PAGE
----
By Daisy Gonzales
Social Emotional Learning (SEL) has become a pillar of innovative learning. In California, we have started a thoughtful conversation on how managing emotions, setting positive goals, showing empathy for others, and maintaining positive relationships connects to overall educational success.
California's evolving knowledge and commitment to social emotional learning can be seen in the state's adoption of school climate and parent engagement, as meaningful state indicators. These join the state's new Common Core and Next Generation Science Standards that aim to ensure that students engage in deeper academic learning.
California's new accountability system will require schools to use surveys to measure school climate, but we don't yet know how these surveys can teach us about academic growth. And we're not certain how to connect social-emotional learning to continuously improving schools.
California's CORE districts (Fresno, Long Beach, Los Angeles, Oakland, San Francisco, and Santa Ana) have been measuring four social-emotional competencies: growth mindset, self-efficacy, self-management, and social awareness as a part of their accountability system, under a waiver from No Child Left Behind (NCLB). These social-emotional competencies are measured through student self-report questionnaires and teacher reports on student behavior. Preliminary findings show that self-management best predicts student performance at elementary and middle school, and growth mindset is the most predictive skill in high school.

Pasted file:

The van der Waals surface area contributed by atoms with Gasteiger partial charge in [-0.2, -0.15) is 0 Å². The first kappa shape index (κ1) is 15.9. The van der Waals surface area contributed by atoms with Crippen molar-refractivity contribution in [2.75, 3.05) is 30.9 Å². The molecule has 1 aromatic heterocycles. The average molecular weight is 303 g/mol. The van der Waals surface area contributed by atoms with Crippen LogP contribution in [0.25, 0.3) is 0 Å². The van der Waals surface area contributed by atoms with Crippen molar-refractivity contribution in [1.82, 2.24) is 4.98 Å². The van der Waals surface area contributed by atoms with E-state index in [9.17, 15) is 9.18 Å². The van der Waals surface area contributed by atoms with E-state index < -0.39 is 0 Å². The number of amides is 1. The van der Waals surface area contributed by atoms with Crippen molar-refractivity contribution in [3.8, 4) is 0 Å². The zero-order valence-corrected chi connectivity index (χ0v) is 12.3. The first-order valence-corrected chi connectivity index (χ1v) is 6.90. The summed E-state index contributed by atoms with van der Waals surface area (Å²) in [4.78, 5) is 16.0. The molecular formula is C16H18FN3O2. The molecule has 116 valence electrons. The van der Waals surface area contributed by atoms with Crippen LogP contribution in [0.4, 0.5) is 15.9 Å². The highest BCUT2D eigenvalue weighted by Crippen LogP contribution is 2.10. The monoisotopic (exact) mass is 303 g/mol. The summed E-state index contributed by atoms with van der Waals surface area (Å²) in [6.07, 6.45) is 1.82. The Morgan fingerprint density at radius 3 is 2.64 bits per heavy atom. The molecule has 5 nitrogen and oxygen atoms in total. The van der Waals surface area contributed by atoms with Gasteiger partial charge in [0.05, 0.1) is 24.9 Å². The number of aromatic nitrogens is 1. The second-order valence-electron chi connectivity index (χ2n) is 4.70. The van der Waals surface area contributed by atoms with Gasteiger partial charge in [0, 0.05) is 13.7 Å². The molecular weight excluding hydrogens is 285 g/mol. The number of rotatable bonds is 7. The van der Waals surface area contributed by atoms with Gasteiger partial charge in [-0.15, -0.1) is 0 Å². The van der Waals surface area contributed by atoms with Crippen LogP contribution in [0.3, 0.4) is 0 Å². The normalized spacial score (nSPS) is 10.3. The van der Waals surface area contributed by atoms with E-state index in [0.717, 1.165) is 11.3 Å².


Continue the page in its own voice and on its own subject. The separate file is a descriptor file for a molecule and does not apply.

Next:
However, to be useful for continuous improvement, educators need to know how to take action based on the information that SEL indicators provide. Policy Analysis for California Education (PACE) has been studying the CORE districts innovative accountability system through the CORE-PACE Research Partnership.
In the year ahead the Research Partnership will conduct a study that will help the CORE Districts identify promising policies and practices in schools where students have high levels of social-emotional learning. Understanding the learning environments that produce high levels of SEL, will help us understand how accountability for performance and growth on SEL measures can advance our states commitment to reduce disproportionality across student sub-groups.
CORE's unique focus on students' social-emotional skills in addition to academic skill development has created a renewed interest in research on California schools that has the potential to impact other states and the nation. As the California State Board of Education moves to develop an integrated local, state, and federal accountability system, increased knowledge about SEL and the relationship to local indicators, such as school climate and parent engagement is critical. Continuous improvement will necessity the ability of California schools and educators to foster SEL competencies.
The true impact of SEL on continuous improvement will require: (1) building the capacity of school leaders and educators to understand school climate data and appropriately respond with policies and practices that promote SEL competencies, and (2) our investment and leveraging of SEL in both the school-day and expanded learning settings.
You can learn more about the CORE-PACE Research Partnership and SEL pilot by registering for a webinar on November 15, 2016.